Prepare Your Soil

Before you plant your new garden, understand your soil.
Healthy soil will help your plants get established and thrive.
Soil texture and organic content should all be taken into consideration in preparation of your new landscape.

Drainage is one of the most important characteristics of your garden’s soil. Soil needs to be porous enough to allow air and water to travel in between pore spaces and, ultimately, to the roots of the plants. Sandy soils tend to have good drainage, while clay soils have poor drainage.

Clay soils

Moist clay soil, when pressed into a ball, will hold together well and not crumble when dropped. There is little or no presence of grit or large coarse particles and you can form a long ribbon when pressed between your thumb and index finger.

Clay soils are made up of tiny, microscopic mineral particles packed closely together that leave little pore space for air. These poorly aerated soils absorb water slowly, and irrigation water may puddle or runoff. These soils have poor drainage (downward movement of water). Once wet, clay soils hold a lot of water but in a manner that locks the water away from plants.

Sandy soils

Moist sandy soil will form a cast but barely hold together, and will only form a short ribbon, if any, when pressed between the thumb and index finger; you can feel the coarse grit of the relatively large particles. Sandy soil is well aerated and drains well. Sandy soils absorb water quickly when irrigated. They hold little water and dry quickly. Because sandy soils are well drained, nutrients are lost from the soil more quickly than to clay, thus, requiring more frequent feeding and watering.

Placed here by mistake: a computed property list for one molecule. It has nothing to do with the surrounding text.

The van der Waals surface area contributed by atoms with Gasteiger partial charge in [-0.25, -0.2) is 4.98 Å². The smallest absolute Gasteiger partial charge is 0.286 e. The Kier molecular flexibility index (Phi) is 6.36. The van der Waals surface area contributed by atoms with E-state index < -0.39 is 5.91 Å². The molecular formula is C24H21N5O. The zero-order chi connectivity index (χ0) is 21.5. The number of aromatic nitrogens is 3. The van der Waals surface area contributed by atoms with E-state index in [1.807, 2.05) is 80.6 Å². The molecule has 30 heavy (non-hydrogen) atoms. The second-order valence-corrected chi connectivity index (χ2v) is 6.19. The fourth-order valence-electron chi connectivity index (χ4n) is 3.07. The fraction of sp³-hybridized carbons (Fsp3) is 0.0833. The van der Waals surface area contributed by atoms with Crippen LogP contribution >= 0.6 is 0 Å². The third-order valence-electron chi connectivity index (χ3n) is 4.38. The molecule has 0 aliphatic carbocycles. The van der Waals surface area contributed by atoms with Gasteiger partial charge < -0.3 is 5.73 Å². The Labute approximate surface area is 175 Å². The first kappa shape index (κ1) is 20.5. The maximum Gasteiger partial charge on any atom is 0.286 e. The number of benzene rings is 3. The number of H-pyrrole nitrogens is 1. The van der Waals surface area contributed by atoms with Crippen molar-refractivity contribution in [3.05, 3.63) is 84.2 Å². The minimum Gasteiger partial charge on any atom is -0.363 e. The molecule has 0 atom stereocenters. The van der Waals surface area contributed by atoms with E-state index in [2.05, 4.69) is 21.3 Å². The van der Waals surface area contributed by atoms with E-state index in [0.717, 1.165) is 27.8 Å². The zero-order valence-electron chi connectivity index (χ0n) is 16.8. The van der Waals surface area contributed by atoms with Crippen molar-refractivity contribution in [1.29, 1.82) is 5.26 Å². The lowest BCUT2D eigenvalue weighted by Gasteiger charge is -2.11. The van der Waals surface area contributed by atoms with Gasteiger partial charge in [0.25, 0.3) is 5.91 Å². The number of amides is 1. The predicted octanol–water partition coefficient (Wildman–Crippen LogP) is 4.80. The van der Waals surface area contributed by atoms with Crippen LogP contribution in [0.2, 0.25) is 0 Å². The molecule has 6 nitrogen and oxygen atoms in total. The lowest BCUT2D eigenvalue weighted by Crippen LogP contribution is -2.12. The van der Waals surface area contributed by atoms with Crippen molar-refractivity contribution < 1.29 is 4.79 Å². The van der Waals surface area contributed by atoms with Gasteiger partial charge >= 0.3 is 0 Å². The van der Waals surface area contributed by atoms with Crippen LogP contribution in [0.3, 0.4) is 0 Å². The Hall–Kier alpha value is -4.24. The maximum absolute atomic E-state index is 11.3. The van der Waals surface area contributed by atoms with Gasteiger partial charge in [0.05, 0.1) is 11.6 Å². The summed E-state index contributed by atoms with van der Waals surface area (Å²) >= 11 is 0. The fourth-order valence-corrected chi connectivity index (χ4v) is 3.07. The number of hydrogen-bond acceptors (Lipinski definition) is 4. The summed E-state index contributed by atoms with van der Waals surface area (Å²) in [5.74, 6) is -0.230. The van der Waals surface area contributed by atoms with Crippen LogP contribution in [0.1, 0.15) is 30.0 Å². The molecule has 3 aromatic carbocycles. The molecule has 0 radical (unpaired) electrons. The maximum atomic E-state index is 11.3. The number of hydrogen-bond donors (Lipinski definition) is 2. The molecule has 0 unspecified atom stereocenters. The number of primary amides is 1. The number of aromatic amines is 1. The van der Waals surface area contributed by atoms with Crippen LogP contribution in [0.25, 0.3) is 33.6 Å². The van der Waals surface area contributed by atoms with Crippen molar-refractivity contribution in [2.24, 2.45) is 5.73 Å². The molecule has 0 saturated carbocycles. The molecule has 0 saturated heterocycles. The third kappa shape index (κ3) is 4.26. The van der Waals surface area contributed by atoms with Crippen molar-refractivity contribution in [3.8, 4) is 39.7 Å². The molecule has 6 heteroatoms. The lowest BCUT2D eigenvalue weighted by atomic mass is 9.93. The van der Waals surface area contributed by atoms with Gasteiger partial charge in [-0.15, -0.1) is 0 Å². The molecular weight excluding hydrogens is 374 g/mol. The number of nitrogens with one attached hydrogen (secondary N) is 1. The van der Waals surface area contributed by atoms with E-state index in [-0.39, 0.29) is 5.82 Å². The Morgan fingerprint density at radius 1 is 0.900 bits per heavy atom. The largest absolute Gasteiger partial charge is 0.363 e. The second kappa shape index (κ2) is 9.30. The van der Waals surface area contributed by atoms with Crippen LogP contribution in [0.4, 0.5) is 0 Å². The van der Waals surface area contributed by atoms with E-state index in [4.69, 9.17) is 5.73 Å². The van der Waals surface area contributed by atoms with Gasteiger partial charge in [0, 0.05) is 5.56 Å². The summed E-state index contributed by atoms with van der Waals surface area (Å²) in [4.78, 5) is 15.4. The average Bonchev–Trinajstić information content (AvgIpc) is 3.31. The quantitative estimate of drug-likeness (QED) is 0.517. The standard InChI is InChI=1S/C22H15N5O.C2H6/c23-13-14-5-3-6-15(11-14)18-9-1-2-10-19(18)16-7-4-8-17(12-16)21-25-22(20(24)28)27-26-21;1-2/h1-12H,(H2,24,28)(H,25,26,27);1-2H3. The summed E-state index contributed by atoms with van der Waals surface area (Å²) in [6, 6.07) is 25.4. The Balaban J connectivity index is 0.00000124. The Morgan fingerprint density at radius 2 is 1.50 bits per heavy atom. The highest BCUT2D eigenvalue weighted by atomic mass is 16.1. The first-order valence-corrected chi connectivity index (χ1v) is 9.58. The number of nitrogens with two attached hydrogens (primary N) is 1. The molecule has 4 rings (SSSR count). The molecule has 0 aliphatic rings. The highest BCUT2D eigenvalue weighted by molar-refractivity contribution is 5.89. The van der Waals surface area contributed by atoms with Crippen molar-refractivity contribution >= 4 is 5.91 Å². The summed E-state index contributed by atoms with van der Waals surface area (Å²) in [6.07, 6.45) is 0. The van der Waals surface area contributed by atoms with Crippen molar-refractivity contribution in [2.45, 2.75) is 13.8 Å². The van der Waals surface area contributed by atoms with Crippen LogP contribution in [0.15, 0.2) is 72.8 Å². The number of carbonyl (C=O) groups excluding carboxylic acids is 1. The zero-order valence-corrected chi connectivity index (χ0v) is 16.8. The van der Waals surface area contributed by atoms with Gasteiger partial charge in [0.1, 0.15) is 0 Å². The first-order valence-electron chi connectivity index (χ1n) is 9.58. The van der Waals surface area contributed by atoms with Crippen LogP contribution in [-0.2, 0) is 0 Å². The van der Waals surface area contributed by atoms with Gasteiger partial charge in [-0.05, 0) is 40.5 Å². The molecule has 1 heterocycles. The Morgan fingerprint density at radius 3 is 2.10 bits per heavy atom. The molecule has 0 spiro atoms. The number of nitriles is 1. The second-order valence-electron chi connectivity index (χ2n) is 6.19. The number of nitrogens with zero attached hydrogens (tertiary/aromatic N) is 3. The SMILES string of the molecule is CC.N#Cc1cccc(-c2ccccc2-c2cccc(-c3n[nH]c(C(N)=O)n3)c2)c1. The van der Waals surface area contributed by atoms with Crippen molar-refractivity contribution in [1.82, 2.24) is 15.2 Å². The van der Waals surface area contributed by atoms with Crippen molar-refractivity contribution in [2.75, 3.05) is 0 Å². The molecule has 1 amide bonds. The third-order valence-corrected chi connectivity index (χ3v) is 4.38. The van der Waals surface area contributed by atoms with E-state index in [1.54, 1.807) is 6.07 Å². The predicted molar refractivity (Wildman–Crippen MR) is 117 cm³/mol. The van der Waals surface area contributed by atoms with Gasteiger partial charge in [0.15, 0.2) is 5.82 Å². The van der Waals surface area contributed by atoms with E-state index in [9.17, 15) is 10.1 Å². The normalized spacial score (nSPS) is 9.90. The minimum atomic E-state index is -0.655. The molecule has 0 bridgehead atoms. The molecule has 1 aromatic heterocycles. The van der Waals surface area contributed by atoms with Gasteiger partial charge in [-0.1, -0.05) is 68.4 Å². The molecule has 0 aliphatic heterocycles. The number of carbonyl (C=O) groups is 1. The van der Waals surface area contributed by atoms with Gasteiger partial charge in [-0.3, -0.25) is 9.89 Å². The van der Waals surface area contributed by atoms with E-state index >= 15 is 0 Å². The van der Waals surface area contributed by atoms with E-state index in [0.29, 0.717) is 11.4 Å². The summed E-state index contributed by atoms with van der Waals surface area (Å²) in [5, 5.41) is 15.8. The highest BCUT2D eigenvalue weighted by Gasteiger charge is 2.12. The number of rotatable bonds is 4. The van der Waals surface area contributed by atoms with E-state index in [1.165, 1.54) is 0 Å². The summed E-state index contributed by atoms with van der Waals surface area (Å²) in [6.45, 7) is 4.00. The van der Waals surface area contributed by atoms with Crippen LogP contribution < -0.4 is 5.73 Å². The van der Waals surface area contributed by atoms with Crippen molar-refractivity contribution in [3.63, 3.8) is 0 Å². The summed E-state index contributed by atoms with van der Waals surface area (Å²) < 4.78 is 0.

Loam soils

Moist loam soil will form a ball easily and will make a ribbon of approximately one inch or more. You may feel some grit from a small amount of sand particles that are present. A handful of loam forms a pliable ball that breaks apart with a gentle touch. Loam soils are easy to work with. Loam soils are an ideal balance between large and small mineral particles, giving loam soil the title of ideal garden soil. In this type of soil, no single soil particle predominates, hence offering a combination of large and small pore spaces. Loam soil drains well, and doesn’t dry out very quickly. Nutrients will be lost at a moderate rate. Watering frequency will also be moderate compared to sand.

You can change the texture of the soil in your garden, but it will require work. A less costly alternative is to amend your soil. You need to work with what you have, and make what you have work for you.

Ideal soil amendments

The ideal soil amendment for most situations is composted organic matter; it adds nutrients to the soil and increases the soil’s water-holding capacity. It encourages healthy populations of beneficial soil microorganisms. However, composed organic matter, if purchased, costs more than non-composted material (such as wood chips). You can learn more about composting through the City of San Diego's Composting Workshops.

Non-composted organic matter is also helpful, breaking up the soil and increasing its water-holding capacity. Soils and microorganisms need organic matter, and organic matter needs microbes for decomposition (composting).

In heavy clay soils, organic matter increases the porosity of the soil, making for better soil aeration. Inorganic amendments, such as gypsum and lime, also help loosen clay soil. In sandy soils, organic matter gets into the pore spaces to act like a sponge to hold water and nutrients. It’s a good idea to rototill the new garden area if this was not already done as part of the grass removal process. This helps work the amendments into the soil, by completely breaking up the soil about six inches deep.

Also visit Step 3 of A Homeowner's Guide to a WaterSmart Landscape for more information.